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NVMe solid state array maker Vexata has come out of stealth with a family of NVMe-connected NAND flash and 3D Xpoint products it claims offer near bare-metal – ie, tens of microseconds – storage input/output (I/O) performance.
Its products comprise the VX-100 solid state arrays with either NAND flash or Intel Optane 3D Xpoint media; VX-Stack appliances tailored for specific applications such as Oracle, SQL Server, SAS etc, and; VX-Cloud, a software-defined version of the product.
The two enablers for NVMe in Vexata’s approach are its VX-OS controller operating system and the use of central processing units (CPUs) at the controller and at each of the storage media blades.
“VX-OS separates the control and data path,” said CEO and founder Zahid Hussain. “VX-OS Control provides the intelligence to programme the [in-built] VX-OS Router to distribute I/O to the storage modules.”
In this way the dual controllers’ CPUs avoid a lot of I/O processing. This is offloaded to CPUs at the storage blades, which could total between four and 16 per chassis. Back-end connectivity is via Ethernet remote direct memory access (RDMA), which is built for memory speeds.
By throwing CPU resources at the required processing and applying the efficiences of its operating environment Vexata claims latency of 40µs using Optane, 220µs with flash solid state drives (SSDs), and 7 million random input/output operations per second (IOPS) in a VX-100 appliance.
NVMe is an emerging protocol that potentially enables solid state storage to operate at near its full potential. It does away with small computer system interface (SCSI), a key component of the software stack in most existing storage systems but one that dates from the spinning disk era, with characteristics that tend to slow I/O in solid state media.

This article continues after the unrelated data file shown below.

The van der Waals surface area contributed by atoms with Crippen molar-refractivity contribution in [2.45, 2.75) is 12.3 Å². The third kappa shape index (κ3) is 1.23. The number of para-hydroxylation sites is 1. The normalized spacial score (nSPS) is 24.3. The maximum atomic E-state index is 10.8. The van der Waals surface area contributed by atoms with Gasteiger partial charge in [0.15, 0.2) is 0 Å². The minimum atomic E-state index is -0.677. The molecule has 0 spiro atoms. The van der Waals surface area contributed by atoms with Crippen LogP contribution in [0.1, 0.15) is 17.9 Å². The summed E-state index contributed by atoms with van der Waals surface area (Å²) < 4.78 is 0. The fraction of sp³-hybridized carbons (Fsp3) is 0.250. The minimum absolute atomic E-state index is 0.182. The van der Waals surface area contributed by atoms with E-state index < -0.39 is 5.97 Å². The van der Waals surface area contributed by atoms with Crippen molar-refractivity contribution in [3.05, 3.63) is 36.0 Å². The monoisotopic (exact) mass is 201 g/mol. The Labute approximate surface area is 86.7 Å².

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Currently, those offering NVMe products are wrestling with how to exploit NVMe’s blistering speeds while offering storage controller functionality that tends to drain performance.
Vexata is not NVMe end-to-end, but does offer enterprise storage features. “We provide snapshots, clones, encryption, active-active controllers; all you’d expect from enterprise storage, but just happen to use the latest media,” said Hussain.
The key to achieving this, he said, is that “VX-OS is a distributed OS that runs on numerous CPUs, on the controller and the blades, scheduling I/O, managing queues, scheduling reads and writes with writes hald on a log file and written in large blocks.
“The secret sauce is that we separate the control and data paths. It means we don’t have to keep up with all data going through the controller CPUs,” he said. “Also, VX-OS runs in Linux user space with no kernel switches; it’s a lockless architecture and takes full advantage of CPU cores.”
Retaining enterprise storage features
Vexata is one of a number of storage array makers trying to exploit the performance gains of NVMe flash (and in some cases 3D Xpoint) while retaining enterprise storage features.
The key roadblock to this has been that the storage array controller needs to expend CPU resources to carry out basic and advanced storage functionality and this saps the benefits of NVMe.
The answer players in the industry seem to be coming up with is to distribute that processing. Some have tried offloading it to host CPUs (E8 and Datrium), NVMe cards in the hosts (Excelero) or host bus adapters (HBAs) and app functionality (Apeiron).
Meanwhile, Kaminario said the answer will be scale-out clusters of controllers and Scale Computing has done that by incorporating NVMe into hyper-converged infrastructure, as well as eliminating inefficiencies from the data path.
So, Vexata’s solution fits largely with these principles but is a slight variation in that it offloads processing to CPUs in the storage blades.